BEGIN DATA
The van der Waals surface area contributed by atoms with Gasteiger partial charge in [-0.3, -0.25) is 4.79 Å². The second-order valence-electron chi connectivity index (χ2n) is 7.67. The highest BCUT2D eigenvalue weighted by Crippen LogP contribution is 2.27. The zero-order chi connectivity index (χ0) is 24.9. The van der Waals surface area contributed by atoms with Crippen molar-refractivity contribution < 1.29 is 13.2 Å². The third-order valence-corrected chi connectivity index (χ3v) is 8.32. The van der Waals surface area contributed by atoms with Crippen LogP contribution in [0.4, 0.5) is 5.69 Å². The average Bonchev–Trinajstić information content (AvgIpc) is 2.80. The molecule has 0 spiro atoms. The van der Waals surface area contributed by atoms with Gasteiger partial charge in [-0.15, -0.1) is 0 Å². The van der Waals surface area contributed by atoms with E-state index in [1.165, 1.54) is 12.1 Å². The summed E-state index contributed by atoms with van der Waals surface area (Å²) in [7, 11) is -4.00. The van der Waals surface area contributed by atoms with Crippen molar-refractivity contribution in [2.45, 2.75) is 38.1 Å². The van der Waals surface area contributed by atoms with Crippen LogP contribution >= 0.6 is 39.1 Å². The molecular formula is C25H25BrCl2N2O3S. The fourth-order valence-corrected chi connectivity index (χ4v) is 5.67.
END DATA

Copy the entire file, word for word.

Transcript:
The van der Waals surface area contributed by atoms with Gasteiger partial charge in [-0.3, -0.25) is 4.79 Å². The second-order valence-electron chi connectivity index (χ2n) is 7.67. The highest BCUT2D eigenvalue weighted by Crippen LogP contribution is 2.27. The zero-order chi connectivity index (χ0) is 24.9. The van der Waals surface area contributed by atoms with Crippen molar-refractivity contribution < 1.29 is 13.2 Å². The third-order valence-corrected chi connectivity index (χ3v) is 8.32. The van der Waals surface area contributed by atoms with Crippen LogP contribution in [0.4, 0.5) is 5.69 Å². The average Bonchev–Trinajstić information content (AvgIpc) is 2.80. The molecule has 0 spiro atoms. The van der Waals surface area contributed by atoms with Gasteiger partial charge in [-0.15, -0.1) is 0 Å². The van der Waals surface area contributed by atoms with E-state index in [1.165, 1.54) is 12.1 Å². The summed E-state index contributed by atoms with van der Waals surface area (Å²) in [7, 11) is -4.00. The van der Waals surface area contributed by atoms with Crippen molar-refractivity contribution in [2.45, 2.75) is 38.1 Å². The van der Waals surface area contributed by atoms with Crippen LogP contribution >= 0.6 is 39.1 Å². The molecular formula is C25H25BrCl2N2O3S. The fourth-order valence-corrected chi connectivity index (χ4v) is 5.67.